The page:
The thing I don’t like about the 70-20-10 model, which I reviewed last week, is that social learning isn’t really a separate category from formal and informal learning, but a different category of these. Ie, you’ve really got (or should want to have) these four different types of learning going on (descriptions taken from Jane Hart):
I think it is more useful to think about learning in these four ways, and to ensure that learning solutions and environments consist of all four (where appropriate).
However, the point from yesterday’s post still applies – it’s about creating a portfolio, not managing the percentages. There needs to be an overarching learning strategy too.
The model is also useful for thinking about measurements as I think these need to change in nature for each different form of learning too (whilst again, forming part of one holistic approach to learning measurement).
Moving from formal to informal measures become less quantitative and objective and more qualitative and subjective. This is just because the learning activities we are trying to measure become less tangible, and the relationships between these and the outcomes and impacts we are trying to achieve less direct and more complex.
Similarly moving from individual (or individual within a group) to social, measures become less about something which can be reported, and more about something that has to be discussed – ie more of a basis for conversation.
Incidentally, I was involved in some tweeting about this around the #SDDT unconference (another example of social learning) the week before last (see picture at the top of this post).
I don’t think there is a problem with this – some things are just naturally best measured in qualitative and conversational terms. But of course, there are things you can do to make them more quantitatively measurable and reportable. For example, technology is one big help.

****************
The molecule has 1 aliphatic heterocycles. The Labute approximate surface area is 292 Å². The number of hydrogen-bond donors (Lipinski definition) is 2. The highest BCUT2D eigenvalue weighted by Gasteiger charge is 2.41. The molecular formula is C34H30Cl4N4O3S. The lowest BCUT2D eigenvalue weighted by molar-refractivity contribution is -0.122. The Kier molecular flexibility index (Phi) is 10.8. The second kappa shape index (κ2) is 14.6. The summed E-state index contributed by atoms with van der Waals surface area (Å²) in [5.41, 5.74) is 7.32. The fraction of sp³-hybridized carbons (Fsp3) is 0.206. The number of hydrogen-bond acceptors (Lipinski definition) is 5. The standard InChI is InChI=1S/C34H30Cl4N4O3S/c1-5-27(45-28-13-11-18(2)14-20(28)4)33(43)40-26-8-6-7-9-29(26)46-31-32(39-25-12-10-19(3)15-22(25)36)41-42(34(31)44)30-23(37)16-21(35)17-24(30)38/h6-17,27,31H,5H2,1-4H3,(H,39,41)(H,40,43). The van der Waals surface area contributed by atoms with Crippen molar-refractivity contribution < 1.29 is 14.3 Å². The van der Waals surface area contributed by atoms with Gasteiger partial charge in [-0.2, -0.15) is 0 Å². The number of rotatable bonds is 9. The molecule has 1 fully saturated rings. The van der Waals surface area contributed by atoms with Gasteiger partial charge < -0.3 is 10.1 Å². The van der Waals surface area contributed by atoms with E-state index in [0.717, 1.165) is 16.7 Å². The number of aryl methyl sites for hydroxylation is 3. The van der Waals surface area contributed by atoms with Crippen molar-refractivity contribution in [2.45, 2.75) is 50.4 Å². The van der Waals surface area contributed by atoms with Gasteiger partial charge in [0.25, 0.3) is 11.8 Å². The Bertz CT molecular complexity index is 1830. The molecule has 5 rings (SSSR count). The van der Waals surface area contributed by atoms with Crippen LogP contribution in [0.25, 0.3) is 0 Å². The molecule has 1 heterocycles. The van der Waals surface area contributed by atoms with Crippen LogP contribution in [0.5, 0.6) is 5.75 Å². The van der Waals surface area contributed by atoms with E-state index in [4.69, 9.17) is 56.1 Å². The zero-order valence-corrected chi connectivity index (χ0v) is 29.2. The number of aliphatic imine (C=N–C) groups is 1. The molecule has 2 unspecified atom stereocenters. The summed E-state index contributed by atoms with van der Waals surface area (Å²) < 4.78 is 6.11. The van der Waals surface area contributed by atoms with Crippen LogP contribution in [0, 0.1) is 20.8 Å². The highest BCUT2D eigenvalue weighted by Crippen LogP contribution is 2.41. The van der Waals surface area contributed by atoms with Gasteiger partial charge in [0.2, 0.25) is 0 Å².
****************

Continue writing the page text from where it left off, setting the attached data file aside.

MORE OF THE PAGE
But the type of technology that needs to be used also changes according to the type of learning. Despite some discussion on this, I still believe that the LMS has a vital role in supporting individual, formal learning. I think new media tools like blogging (social media tools which are not of necessity social) probably play an increasingly significant role here, helping to plan and capture the ongoing learning that takes place (a bit like an electronic learning log).
Over on the social side of things, social networking and social learning systems (social learning systems being social networking systems with more focus on learning content etc) are the prime tools.
But again, all of these technologies need to be integrated together as well.
It’s why I’m so pleased that the sponsorship of this blog, previously with Plateau, has been taken over by SuccessFactors, post Plateau’s integration (particularly now SuccessFactors itself is being acquired by SAP which I also do some work for).
Plateau gave SuccessFactors an LMS capability and Jambok and CubeTree, recently integrated as Jam, provide the social media and networking capabilities referred to above. So you can do each separate, and the whole, thing.
This post is sponsored by SuccessFactors.
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